HC Deb 24 July 1973 vol 860 cc1394-5
18. Mr. Norman Lamont

asked the Secretary of State for Education and Science what plans she has for the reform of student unions.

Mrs. Thatcher

Responsibility for approving changes in student union constitutions rests, generally speaking, with the authorities of universities and colleges. Proposals to change the present system of financing the unions have been under discussion between my Department and the various interests concerned, but no agreement has been reached. I propose to consider the matter further in the light of the Government's decision to finance 90 per cent. of the cost of mandatory student awards.

Mr. Lamont

Does my right hon. Friend remember the case in which Mr. Justice Brightman recently ruled that student unions were educational trusts and could disburse their funds only for educational purposes? Is it not also the case that the Secretary of State has responsibility for educational trusts stemming from the 1944 Act? What action does my right hon. Friend propose to take to exercise those responsibilities and to prevent the abuse of student union funds, which I believe was one of the reasons for her previous proposals?

Mrs. Thatcher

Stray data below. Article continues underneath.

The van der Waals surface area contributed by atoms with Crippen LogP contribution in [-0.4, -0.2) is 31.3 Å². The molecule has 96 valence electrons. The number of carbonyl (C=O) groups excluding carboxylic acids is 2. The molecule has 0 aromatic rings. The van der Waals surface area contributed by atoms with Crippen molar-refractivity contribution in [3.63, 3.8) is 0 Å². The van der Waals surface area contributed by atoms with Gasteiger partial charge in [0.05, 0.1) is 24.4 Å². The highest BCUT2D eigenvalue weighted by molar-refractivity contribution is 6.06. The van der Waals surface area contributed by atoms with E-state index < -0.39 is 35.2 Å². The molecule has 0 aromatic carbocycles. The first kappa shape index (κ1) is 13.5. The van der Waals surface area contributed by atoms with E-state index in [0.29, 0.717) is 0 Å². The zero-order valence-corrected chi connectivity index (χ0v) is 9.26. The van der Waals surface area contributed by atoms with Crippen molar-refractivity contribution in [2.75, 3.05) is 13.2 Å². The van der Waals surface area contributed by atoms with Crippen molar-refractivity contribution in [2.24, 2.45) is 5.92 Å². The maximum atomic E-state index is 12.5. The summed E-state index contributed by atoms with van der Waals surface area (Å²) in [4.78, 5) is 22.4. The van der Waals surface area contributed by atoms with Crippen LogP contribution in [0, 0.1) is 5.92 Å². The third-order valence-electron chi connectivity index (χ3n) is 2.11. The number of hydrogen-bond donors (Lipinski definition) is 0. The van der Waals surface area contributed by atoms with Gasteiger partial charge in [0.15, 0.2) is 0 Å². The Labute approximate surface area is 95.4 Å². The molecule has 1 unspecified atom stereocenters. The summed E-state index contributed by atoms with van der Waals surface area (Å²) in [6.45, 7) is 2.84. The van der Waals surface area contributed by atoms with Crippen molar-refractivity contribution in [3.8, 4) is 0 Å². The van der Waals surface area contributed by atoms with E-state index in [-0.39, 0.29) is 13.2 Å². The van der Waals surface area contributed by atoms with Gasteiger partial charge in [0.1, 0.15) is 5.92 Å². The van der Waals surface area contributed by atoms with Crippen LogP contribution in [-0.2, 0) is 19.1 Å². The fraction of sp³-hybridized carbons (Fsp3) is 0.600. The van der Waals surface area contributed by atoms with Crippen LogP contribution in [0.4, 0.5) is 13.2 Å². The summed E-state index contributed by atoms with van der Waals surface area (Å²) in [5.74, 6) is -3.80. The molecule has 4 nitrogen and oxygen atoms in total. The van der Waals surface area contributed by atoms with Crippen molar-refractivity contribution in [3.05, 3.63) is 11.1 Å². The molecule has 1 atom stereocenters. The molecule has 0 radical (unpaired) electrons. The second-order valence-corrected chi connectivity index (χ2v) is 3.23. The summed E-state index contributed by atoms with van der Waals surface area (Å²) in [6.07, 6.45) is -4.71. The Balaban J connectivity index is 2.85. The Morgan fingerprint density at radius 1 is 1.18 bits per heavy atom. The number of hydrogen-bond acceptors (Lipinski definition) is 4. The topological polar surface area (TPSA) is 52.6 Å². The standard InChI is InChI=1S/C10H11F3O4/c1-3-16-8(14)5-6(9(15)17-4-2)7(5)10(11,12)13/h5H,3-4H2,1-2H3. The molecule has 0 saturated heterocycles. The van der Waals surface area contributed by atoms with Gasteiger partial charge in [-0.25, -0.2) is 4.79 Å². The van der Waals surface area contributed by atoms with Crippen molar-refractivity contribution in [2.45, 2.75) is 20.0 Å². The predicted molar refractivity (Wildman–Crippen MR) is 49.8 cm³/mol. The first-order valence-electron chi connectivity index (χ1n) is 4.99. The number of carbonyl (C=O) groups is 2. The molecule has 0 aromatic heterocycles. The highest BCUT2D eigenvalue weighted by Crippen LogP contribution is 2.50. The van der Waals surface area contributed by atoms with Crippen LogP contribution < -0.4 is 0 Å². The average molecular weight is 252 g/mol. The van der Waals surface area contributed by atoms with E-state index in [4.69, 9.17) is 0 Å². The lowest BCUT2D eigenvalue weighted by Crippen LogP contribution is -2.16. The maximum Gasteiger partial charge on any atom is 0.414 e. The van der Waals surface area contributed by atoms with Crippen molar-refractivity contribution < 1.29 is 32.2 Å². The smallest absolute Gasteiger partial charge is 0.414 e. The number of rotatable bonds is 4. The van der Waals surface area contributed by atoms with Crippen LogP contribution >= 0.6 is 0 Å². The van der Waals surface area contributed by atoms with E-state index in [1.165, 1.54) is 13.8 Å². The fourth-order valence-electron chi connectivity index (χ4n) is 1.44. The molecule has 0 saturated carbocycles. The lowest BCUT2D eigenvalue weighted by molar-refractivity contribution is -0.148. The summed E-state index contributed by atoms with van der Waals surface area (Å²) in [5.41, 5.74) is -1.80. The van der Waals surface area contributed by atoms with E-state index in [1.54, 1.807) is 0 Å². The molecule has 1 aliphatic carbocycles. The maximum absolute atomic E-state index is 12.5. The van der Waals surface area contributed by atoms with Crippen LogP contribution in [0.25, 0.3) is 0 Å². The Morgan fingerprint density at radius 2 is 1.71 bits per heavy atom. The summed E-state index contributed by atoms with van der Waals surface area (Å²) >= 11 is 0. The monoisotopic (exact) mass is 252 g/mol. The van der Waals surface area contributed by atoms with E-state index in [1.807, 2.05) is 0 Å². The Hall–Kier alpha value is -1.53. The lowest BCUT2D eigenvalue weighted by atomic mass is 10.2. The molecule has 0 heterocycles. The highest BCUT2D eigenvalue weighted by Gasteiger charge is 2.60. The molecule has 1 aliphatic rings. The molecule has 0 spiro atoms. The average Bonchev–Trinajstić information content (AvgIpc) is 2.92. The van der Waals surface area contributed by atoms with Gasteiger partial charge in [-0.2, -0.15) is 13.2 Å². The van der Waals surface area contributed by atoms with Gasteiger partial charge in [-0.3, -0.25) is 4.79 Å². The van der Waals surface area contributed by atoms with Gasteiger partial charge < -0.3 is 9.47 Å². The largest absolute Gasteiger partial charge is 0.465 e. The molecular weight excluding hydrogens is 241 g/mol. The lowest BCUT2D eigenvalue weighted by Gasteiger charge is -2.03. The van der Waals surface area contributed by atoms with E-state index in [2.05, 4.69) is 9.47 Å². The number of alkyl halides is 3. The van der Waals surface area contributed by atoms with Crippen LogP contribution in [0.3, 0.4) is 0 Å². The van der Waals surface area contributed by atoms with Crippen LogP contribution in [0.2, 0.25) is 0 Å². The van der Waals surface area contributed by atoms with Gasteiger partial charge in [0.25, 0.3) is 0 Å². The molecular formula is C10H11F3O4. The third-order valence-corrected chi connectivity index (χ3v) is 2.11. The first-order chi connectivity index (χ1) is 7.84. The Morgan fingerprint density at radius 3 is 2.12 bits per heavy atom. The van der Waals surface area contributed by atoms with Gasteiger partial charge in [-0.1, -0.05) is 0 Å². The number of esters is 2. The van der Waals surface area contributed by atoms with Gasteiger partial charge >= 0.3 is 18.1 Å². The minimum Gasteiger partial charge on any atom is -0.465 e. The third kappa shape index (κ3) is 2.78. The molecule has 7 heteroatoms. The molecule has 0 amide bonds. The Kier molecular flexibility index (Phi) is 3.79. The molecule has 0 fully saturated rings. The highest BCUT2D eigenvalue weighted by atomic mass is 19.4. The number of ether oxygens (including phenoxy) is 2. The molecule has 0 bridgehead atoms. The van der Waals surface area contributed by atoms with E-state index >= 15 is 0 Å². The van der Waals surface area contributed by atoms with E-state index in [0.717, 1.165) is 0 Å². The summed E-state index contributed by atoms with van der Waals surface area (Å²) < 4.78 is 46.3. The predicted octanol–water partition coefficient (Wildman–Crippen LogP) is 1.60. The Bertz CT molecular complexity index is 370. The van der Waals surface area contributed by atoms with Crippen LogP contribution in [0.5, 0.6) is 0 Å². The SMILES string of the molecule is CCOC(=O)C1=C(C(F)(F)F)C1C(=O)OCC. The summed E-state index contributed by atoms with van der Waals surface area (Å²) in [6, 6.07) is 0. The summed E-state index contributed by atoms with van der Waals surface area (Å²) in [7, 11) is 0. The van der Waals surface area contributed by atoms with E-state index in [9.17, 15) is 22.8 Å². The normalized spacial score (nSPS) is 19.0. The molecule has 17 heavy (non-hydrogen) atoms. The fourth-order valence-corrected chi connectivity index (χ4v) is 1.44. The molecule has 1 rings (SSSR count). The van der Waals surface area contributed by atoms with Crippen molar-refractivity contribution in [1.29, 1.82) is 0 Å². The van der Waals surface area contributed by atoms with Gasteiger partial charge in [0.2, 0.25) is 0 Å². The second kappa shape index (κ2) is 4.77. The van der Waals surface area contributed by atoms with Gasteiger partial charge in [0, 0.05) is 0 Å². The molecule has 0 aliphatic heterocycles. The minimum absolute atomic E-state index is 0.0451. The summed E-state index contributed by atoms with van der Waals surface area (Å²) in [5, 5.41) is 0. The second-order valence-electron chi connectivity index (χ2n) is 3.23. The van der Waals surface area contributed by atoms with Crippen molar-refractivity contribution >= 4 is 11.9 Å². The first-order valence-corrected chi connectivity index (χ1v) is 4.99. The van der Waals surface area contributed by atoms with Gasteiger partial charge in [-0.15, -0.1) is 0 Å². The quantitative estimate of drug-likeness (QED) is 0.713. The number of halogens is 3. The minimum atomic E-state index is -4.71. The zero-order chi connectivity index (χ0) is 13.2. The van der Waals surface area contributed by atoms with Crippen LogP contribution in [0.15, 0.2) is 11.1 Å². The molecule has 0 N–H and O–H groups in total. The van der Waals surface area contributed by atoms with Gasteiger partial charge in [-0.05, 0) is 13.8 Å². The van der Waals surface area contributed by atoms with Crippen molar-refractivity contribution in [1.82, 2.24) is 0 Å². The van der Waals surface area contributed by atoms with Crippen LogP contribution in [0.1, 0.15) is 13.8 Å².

The charitable jurisdiction of the Department is in process of being transferred, but from my recollection the case to which my hon. Friend refers was a specific one. It would not mean that all unions were themselves charitable trusts. Therefore, the rule in that case would not apply to them all.

Mr. Moyle

While we are on the subject of students and mandatory awards, may I ask whether the right hon. Lady knows that the regulations she is laying before the House this afternoon for improving student awards do not include provision for the £20 increase for married women about which she made such great play in her announcement on 15th May? Is not this either massive cynicism towards married women students or massive incompetence?

Mr. Speaker

Order. This Question is about student unions.

Mr. John Mendelson

Will the right hon. Lady bear in mind that a large body of opinion both inside and outside the universities is completely opposed to any action which would stifle freedom of expression for student unions and which would stifle the growing interest among students in public affairs and their bearing witness to the moral involvement they feel, which they also want to show by contributing their funds? Will she retuse to listen to the reactionary voices behind her?

Mrs. Thatcher

I do not think that many of the hon. Gentleman's questions arise from the original Question. Other people, who feel equally strongly about moral involvement, think that there should perhaps be, for the better freedom of expression, rules which monitor student unions as regards their regulations with regard to elections and taking decisions, to make certain that they are properly and democratically taken. The objective may well be the same as the hon. Gentleman's, but there are different arguments about the way in which those objectives should he achieved.